Ranger Harold Monash
Army Serial Number:
by Theodore (Ted) Fleser
Ranger Battalion, 1D
First Special Service Force, Cannon Co
This is a story about a WW II Army Ranger who had a way with words.
Prior to joining the US Army, Ranger Harold Monash was a German Jew from Berlin, whose parents sent him to the U.S. in the early to mid 1930’s. I first met him in the Cannon Company of Darby’s Rangers on the Anzio Beachhead after Cisterna. I missed the fighting at Cisterna due to having been a casualty at Venafro, just prior to the Rangers going in to Cisterna. In Cisterna, the Ranger 1st and 3rd Battalions were wiped out on the Anzio Beachhead and the 4th Battalion was decimated. Later, the Ranger Cannon Company was absorbed into the First Special Service Force (FSSF) as a unit.
While in Italy, as part of a Ranger Rifle Co. and before becoming a part of the Ranger Cannon Company, the Rangers detected a German scout patrol. Ranger Monash spoke to them in his native Berlin accent. The distinctive Berlin accent demonstrated that Monash was a native German, not someone just speaking German. After some discussion, he was able to convince the Patrol to surrender without any casualties on either side. The patrol just gave themselves up.
In Southern France, while part of the FSSF Cannon Company, Monash had an opportunity to repeat the performance on a larger scale. A German Company would not surrender to the French Partisans. The French Partisans (French Underground) passed word to the FSSF Cannon Co., who went to see what they could do about the Germans. After we had taken up our positions, Monash spoke to the German forces, and again, his Berlin accent facilitated the surrender of the entire company of Germans. Again, no casualties on either side.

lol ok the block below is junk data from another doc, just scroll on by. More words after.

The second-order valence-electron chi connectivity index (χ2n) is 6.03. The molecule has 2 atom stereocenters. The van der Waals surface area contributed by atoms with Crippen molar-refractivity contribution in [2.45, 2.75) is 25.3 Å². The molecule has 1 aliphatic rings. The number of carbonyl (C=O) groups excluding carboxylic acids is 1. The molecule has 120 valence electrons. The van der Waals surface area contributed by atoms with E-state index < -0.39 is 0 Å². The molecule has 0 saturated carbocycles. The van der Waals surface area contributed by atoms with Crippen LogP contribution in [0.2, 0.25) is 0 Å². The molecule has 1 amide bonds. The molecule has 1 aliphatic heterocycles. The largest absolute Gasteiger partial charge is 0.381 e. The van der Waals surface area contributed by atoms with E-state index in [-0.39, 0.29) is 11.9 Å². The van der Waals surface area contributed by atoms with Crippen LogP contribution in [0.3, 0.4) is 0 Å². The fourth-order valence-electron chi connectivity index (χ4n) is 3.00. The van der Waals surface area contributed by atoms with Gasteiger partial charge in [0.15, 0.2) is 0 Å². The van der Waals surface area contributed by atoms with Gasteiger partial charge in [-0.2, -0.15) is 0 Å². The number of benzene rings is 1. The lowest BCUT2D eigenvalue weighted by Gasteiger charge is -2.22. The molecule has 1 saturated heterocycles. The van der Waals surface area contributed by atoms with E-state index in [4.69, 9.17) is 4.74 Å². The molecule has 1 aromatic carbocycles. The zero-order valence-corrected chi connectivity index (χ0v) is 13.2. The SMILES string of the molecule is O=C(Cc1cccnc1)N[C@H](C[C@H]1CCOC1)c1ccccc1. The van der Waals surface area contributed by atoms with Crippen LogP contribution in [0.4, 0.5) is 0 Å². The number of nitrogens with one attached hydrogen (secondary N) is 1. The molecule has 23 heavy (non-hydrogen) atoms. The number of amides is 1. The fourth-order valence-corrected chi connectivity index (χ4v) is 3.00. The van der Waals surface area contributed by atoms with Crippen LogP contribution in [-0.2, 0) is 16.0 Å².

After WW II, Harold Monash was active in bringing people into what is now called Israel. When the United Nations created the State of Israel in 1948, he joined the Israeli forces. With his Ranger background, he went into the Palmach (Israeli Commandos).
It was while we were visiting Israel for its 50th anniversary that my wife, Miriam, and I, learned more about his postwar activities. We were visiting a fort called Latrun, overlooking a highway near Jerusalem. Latrun had been a British Forces Base when the area was a British Territory from 1917 through 1948, when Israel became a State. When the British left in 1948, Latrun was occupied by the Transjordanian Arab Legion until the 1967 war. In the 1967 war, after severe combat, the Israelis gained territory that included Latrun. After the 1967 war, the Israelis erected a memorial wall at this site, similar to our Vietnam Wall. I asked the tour guide if he could find the name Monash on the wall. His name was there, and the guide was able to provide me with a printout of Monash’s background, where I learned about his activities after WWII. He was killed in the Israeli War of Liberation in 1948, and was posthumously awarded the rank of Lieutenant.
Honored by Ranger & FSSF Buddy
Ranger Ted Fleser